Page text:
Who’s Good: Jordan Thomas is the favorite for the EvCo MVP. He might not be the Bearcats’ leading scorer, but he’s probably the league’s best defensive player and he’s certainly someone to be accounted for on the offensive end. Mostly, though, take a look at the overall picture; W.F. West was 10-11 last year (4-6 league) with largely the same lineup it has right now. There’s obviously been a lot of improvement since then, both in the program and the individual players, but Thomas really ties it together on both ends of the court.
Preseason Favorite: Adna and Toutle Lake
Has That Changed? Only about twice a week for the last month and a half. Adna lost its league opener to Napavine, then Napavine lost to Morton-White Pass, then Morton-White Pass lost to Toledo, and Toledo lost to Adna. At this point Adna’s still the favorite, but as the Central 2B League has a North and South division, the final league standings aren’t quite as imperative as, say, the EvCo standings. Toutle Lake’s also pretty good; they looked like a state favorite in the first quarter of a loss to Napavine, which is the 2017-18 C2BL in a nutshell.
Since there’s no other way to do this, here’s a quick review of the top five teams in the league:
Adna — Cody Young’s super fast, Lyle Metzenberg’s developing inside, Conner Weed’s a glue guy and Austen Apperson, Blake Davis and Trevor Thornburg can all shoot. Great balance.
Napavine — Jordan Purvis can fill it up, Peyton Stanley’s a threat from inside 30 feet, and Dawson Stanley’s a nice two-way point guard, but they don’t have a true big guy or a ton of depth.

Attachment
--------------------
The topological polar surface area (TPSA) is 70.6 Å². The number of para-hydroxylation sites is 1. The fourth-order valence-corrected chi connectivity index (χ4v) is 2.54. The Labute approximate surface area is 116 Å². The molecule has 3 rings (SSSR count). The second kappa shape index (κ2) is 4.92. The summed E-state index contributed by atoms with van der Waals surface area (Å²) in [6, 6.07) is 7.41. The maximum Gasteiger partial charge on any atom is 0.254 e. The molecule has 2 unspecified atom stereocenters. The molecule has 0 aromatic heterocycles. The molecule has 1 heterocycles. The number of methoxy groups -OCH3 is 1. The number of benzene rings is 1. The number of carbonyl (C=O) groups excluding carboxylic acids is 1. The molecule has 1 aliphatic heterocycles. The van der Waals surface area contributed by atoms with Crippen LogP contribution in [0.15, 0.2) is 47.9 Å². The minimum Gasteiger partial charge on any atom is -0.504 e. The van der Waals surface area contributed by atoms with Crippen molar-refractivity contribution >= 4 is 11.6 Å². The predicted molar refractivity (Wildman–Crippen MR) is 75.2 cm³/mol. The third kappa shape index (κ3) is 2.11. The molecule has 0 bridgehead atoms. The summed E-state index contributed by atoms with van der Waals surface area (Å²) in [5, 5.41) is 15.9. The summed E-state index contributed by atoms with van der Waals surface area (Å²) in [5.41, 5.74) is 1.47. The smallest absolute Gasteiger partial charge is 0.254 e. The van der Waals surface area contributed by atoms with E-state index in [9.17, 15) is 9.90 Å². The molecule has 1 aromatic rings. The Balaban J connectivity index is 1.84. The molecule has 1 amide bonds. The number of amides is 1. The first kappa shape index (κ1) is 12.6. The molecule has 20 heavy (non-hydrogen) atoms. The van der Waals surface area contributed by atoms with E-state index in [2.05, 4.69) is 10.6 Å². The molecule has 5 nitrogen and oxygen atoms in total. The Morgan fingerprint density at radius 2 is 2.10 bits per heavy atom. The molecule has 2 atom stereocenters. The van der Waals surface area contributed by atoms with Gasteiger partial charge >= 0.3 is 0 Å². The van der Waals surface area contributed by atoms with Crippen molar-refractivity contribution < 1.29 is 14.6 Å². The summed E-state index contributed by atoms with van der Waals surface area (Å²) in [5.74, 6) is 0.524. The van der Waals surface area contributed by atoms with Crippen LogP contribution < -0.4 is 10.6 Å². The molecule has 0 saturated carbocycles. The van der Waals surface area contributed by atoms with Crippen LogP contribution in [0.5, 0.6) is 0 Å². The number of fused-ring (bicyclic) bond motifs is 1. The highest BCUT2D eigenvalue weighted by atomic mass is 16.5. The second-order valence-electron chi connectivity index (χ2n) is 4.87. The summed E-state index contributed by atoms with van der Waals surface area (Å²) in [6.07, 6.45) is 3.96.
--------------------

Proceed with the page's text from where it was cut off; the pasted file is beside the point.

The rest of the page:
Toledo — Reece Wallace has to be accounted for at all times, Junior Arroyo rebounds and finishes well inside, and there’s plenty of role players that can hold their own. They do, however, occasionally start slow, which can be trouble against a good team.
Morton-White Pass — Matt Poquette can drop 40 on any given night and usually draws the toughest defensive assignment, but he carries the biggest load of any player in the league.
Toutle Lake — Nate Hoff’s a pretty good point guard, Michael Adams is solid in the paint and Cam Swanson can shoot. The Ducks are good, but couldn’t beat MWP, Napavine, Toledo or Adna and they’ve got another round with Toledo coming up.
District Bets: You could throw Life Christian (15-1, 12-0 league) in the mix, but the Pacific 2B League, on the whole, is a level below the C2BL this year; LCA, Willapa Valley and Chief Leschi could be the only Pacific teams to win a district game. Adna and Toledo should wind up on opposite ends of the bracket, so they’re acceptable options for title-game bets.
Who’s Good: Matt Poquette’s this year’s C2BL MVP. He gets asked to score, rebound, distribute and guard the other team’s best player, and all he’s done is average just under 30 points a game, dunk about 50 times and sign with Central Washington University.